Scientists have been experimenting with paper-based and microbial-powered batteries for quite some time now, demonstrating the potential of such technologies for future use in portable gadgets or to serve bigger purpose of energy delivery in poor regions of the world. Some examples are the paper battery powered by water, developed by Portuguese scientists at CENIMAT, and a microbial-powered battery by US researchers, which cleans polluted waters.
Now, a new study published in the journal Nano Energy, conducted by scientists from Binghamton University, NY, presents the development of a folded paper-battery, which is powered by bacteria and can generate small amounts of electricity through bacterial respiration. It is cheap, it works simply by dropping some water on paper, and it folds following the old Japanese art of origami.
The source of bacteria can be any organic material, while the use of paper replaces the need of expensive pumps or syringes. According to the engineer behind the technology, Seokheun “Sean” Choi, the liquid with bacteria powers the paper-based sensor, and there is no need of any specially engineered nanomaterials, which have brought up the prices of all similar technologies in the past.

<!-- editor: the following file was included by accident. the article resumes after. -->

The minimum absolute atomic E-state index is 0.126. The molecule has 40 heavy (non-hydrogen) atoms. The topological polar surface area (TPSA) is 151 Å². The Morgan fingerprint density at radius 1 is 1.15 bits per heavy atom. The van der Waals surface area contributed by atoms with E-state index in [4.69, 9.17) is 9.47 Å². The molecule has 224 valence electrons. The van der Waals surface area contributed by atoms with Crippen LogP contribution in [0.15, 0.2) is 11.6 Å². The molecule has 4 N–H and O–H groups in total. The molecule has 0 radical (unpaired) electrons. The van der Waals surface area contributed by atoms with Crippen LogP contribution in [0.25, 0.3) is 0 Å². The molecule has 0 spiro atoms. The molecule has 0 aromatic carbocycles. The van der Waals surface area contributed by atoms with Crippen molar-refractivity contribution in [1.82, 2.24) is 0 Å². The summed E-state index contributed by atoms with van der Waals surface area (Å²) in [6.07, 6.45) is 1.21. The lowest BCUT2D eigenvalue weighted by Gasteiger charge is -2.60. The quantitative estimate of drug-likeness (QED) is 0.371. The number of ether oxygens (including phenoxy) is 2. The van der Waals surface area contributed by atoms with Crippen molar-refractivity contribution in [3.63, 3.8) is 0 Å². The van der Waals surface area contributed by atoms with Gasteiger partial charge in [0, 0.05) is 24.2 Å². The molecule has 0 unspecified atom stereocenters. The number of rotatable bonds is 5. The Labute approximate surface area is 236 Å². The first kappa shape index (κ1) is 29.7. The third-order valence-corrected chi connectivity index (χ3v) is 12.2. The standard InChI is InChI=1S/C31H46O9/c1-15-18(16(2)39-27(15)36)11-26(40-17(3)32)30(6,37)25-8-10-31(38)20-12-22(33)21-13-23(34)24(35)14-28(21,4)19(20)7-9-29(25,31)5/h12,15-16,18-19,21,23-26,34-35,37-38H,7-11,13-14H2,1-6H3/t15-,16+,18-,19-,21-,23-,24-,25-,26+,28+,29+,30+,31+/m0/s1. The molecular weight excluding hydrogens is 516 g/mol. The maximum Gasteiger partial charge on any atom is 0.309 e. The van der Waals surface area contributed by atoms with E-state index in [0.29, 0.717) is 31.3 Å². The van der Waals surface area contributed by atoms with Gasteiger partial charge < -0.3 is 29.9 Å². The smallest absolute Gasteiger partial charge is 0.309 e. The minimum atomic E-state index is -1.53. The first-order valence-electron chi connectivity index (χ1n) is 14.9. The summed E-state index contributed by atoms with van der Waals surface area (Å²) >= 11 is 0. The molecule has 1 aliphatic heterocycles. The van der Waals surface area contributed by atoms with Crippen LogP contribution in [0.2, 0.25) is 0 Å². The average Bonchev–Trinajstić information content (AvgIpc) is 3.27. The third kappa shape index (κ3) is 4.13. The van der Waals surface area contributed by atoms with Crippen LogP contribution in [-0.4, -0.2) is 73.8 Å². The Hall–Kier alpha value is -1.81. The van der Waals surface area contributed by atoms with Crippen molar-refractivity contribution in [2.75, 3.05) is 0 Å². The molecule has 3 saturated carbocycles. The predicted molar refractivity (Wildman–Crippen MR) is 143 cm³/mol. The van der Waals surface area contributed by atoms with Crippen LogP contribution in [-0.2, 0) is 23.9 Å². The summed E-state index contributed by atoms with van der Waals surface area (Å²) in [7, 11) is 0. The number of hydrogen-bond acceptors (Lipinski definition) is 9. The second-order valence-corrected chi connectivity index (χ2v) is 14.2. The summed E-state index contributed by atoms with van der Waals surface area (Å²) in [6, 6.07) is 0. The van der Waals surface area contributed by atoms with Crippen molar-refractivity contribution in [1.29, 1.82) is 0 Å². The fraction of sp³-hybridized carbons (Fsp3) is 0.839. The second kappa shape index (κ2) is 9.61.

Another feature of the battery that makes it very affordable is the fact that the cathode is made of cheap liquid nickel, sprayed onto the side of a normal piece of paper. Following origami paper-folding techniques, the paper is then folded into a 3-D object of the size of a matchbox.
The uses of such technology are many, especially since it is small, portable, functional and most importantly affordable for people in the developing world. According to Choi, the cost to make one of these batteries is 5 cents.
Currently, the paper sensors can only be used in hand-held devices, and for testing only. However, the researcher has already secured the incredible $300,000 for the period of the next three years by the US National Science Foundation. His task is to build a self-powered system, which can independently run the paper bio-sensor.
Image (c) Binghampton University